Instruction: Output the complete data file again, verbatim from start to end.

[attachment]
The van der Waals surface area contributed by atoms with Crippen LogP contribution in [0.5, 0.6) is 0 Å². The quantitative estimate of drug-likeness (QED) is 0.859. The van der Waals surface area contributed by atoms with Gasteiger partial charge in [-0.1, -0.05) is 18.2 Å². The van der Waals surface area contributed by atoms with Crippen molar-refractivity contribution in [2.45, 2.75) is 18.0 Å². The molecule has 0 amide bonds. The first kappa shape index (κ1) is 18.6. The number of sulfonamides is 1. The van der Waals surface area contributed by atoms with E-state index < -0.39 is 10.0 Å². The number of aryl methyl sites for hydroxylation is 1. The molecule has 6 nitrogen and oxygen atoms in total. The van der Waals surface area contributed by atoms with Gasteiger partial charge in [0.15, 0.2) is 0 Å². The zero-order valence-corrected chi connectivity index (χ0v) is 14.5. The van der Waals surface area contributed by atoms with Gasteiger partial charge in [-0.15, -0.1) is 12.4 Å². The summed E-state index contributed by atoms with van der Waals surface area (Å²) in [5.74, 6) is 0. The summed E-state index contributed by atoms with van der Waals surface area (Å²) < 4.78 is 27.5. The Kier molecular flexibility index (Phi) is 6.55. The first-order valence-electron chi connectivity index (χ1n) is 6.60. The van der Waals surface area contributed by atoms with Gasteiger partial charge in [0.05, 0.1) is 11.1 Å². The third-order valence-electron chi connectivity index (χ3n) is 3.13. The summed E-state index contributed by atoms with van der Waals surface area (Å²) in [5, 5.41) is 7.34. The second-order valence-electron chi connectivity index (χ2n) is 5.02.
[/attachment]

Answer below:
The van der Waals surface area contributed by atoms with Crippen LogP contribution in [0.5, 0.6) is 0 Å². The quantitative estimate of drug-likeness (QED) is 0.859. The van der Waals surface area contributed by atoms with Gasteiger partial charge in [-0.1, -0.05) is 18.2 Å². The van der Waals surface area contributed by atoms with Crippen molar-refractivity contribution in [2.45, 2.75) is 18.0 Å². The molecule has 0 amide bonds. The first kappa shape index (κ1) is 18.6. The number of sulfonamides is 1. The van der Waals surface area contributed by atoms with E-state index < -0.39 is 10.0 Å². The number of aryl methyl sites for hydroxylation is 1. The molecule has 6 nitrogen and oxygen atoms in total. The van der Waals surface area contributed by atoms with Gasteiger partial charge in [0.15, 0.2) is 0 Å². The zero-order valence-corrected chi connectivity index (χ0v) is 14.5. The van der Waals surface area contributed by atoms with Gasteiger partial charge in [-0.15, -0.1) is 12.4 Å². The summed E-state index contributed by atoms with van der Waals surface area (Å²) in [5.74, 6) is 0. The summed E-state index contributed by atoms with van der Waals surface area (Å²) < 4.78 is 27.5. The Kier molecular flexibility index (Phi) is 6.55. The first-order valence-electron chi connectivity index (χ1n) is 6.60. The van der Waals surface area contributed by atoms with Gasteiger partial charge in [0.05, 0.1) is 11.1 Å². The third-order valence-electron chi connectivity index (χ3n) is 3.13. The summed E-state index contributed by atoms with van der Waals surface area (Å²) in [5, 5.41) is 7.34. The second-order valence-electron chi connectivity index (χ2n) is 5.02.